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Getting a Glimpse: Three Generations of American Farming

29 Jun Getting a Glimpse: Three Generations of American Farming

On location at Matteoli Brothers farmland in Robbins, CA.

On location at Matteoli Brothers farmland in Robbins, CA. Photo: Chuck Gathard

 

Recently, I sat in a farm shed in California’s Sacramento Valley, trying (and failing) to keep dust, grime and metal shavings from falling into my laptop, lenses and cameras. It was 95 degrees outside and my jeans were smeared with red grease and oil coated my steel-toed boots. Behind me, a farm worker grinded sharp edges on spade shovels. To my left, a mechanic banged his sledge hammer on a wheel stuck to its hub. My nerves were edged, but in that moment I didn’t want to be anywhere else.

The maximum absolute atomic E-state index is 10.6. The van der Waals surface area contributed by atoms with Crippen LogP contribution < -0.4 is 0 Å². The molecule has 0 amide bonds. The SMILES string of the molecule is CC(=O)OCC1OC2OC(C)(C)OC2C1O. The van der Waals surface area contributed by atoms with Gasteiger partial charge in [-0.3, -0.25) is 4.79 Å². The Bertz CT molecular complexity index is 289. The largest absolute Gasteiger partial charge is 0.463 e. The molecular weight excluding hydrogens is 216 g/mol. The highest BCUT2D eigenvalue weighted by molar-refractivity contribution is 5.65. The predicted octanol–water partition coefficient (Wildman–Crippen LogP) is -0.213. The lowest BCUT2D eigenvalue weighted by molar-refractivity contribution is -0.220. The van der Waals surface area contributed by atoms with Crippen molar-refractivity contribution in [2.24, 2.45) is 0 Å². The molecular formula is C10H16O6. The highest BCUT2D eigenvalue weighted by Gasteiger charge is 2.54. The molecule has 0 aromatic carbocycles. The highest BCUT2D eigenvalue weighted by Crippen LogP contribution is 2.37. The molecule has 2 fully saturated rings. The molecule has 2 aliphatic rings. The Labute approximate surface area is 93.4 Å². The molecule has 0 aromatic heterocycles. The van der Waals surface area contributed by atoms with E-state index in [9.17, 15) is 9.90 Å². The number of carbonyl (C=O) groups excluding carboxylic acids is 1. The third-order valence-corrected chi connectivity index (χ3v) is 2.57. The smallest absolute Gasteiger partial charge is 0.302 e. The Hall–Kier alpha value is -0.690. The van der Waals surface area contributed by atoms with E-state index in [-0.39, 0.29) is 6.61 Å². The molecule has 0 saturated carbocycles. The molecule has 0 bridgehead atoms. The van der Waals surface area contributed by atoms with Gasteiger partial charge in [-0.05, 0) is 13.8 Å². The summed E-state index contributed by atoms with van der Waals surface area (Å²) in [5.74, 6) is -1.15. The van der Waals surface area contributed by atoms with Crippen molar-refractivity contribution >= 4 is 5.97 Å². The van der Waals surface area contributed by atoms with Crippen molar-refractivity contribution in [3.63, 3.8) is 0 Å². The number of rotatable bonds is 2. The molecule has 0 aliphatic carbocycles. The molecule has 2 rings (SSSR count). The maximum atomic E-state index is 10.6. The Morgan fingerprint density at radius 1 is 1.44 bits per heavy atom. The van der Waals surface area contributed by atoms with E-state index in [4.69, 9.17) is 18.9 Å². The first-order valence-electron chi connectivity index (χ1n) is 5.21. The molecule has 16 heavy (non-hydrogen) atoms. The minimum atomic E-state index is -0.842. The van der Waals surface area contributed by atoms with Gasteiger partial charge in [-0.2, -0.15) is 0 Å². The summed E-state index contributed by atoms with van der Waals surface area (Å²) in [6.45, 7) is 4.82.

You see, I was in the middle of a farm operation run by second-generation sons, who were employing their third-generation sons and daughter and fifty others. Nearby, their youngest grandchild, holding mom’s hand, was learning to walk. Modern U.S. agriculture requires giant, expensive machines. And while these machines help make for highly efficient operations, people – often families of people – still own and oversee the seemingly never ending cycle of till, plant and harvest.

I was there with our video crew to document how their business relies on my client’s lubricants, but really, I got to drop into a family business for a week, to get a passing glimpse into 30 years of grinding hours, ten months out of every year. To hear about their challenges, their narrow escapes and their dreams. You can try to script this, but, unless you smell the pollen on the wind, taste the dirt in your mouth, and feel the rough powerful handshake of a man who pushes against the earth everyday to make it happen, then you just won’t get the story right.

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